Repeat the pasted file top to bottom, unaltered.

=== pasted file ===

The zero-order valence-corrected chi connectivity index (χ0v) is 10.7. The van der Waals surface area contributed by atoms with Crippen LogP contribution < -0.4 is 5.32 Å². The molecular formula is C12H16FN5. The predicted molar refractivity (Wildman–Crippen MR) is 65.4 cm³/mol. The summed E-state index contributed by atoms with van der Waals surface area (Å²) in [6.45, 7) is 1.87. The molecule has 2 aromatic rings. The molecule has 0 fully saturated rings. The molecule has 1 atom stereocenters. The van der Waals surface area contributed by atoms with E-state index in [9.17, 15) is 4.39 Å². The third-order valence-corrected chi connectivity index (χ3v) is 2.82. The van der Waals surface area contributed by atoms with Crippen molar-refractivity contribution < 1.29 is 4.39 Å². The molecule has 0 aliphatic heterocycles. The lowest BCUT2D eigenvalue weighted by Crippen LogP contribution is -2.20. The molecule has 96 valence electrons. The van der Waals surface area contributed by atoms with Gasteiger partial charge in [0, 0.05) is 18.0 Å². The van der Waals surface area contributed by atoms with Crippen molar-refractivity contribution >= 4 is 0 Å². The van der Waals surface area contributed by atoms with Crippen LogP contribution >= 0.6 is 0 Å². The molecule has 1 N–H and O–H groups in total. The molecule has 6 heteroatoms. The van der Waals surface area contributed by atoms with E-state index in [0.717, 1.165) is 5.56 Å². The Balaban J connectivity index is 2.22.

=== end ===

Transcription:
The zero-order valence-corrected chi connectivity index (χ0v) is 10.7. The van der Waals surface area contributed by atoms with Crippen LogP contribution < -0.4 is 5.32 Å². The molecular formula is C12H16FN5. The predicted molar refractivity (Wildman–Crippen MR) is 65.4 cm³/mol. The summed E-state index contributed by atoms with van der Waals surface area (Å²) in [6.45, 7) is 1.87. The molecule has 2 aromatic rings. The molecule has 0 fully saturated rings. The molecule has 1 atom stereocenters. The van der Waals surface area contributed by atoms with E-state index in [9.17, 15) is 4.39 Å². The third-order valence-corrected chi connectivity index (χ3v) is 2.82. The van der Waals surface area contributed by atoms with Crippen molar-refractivity contribution < 1.29 is 4.39 Å². The molecule has 0 aliphatic heterocycles. The lowest BCUT2D eigenvalue weighted by Crippen LogP contribution is -2.20. The molecule has 96 valence electrons. The van der Waals surface area contributed by atoms with Gasteiger partial charge in [0, 0.05) is 18.0 Å². The van der Waals surface area contributed by atoms with Crippen molar-refractivity contribution >= 4 is 0 Å². The van der Waals surface area contributed by atoms with Crippen LogP contribution >= 0.6 is 0 Å². The molecule has 1 N–H and O–H groups in total. The molecule has 6 heteroatoms. The van der Waals surface area contributed by atoms with E-state index in [0.717, 1.165) is 5.56 Å². The Balaban J connectivity index is 2.22.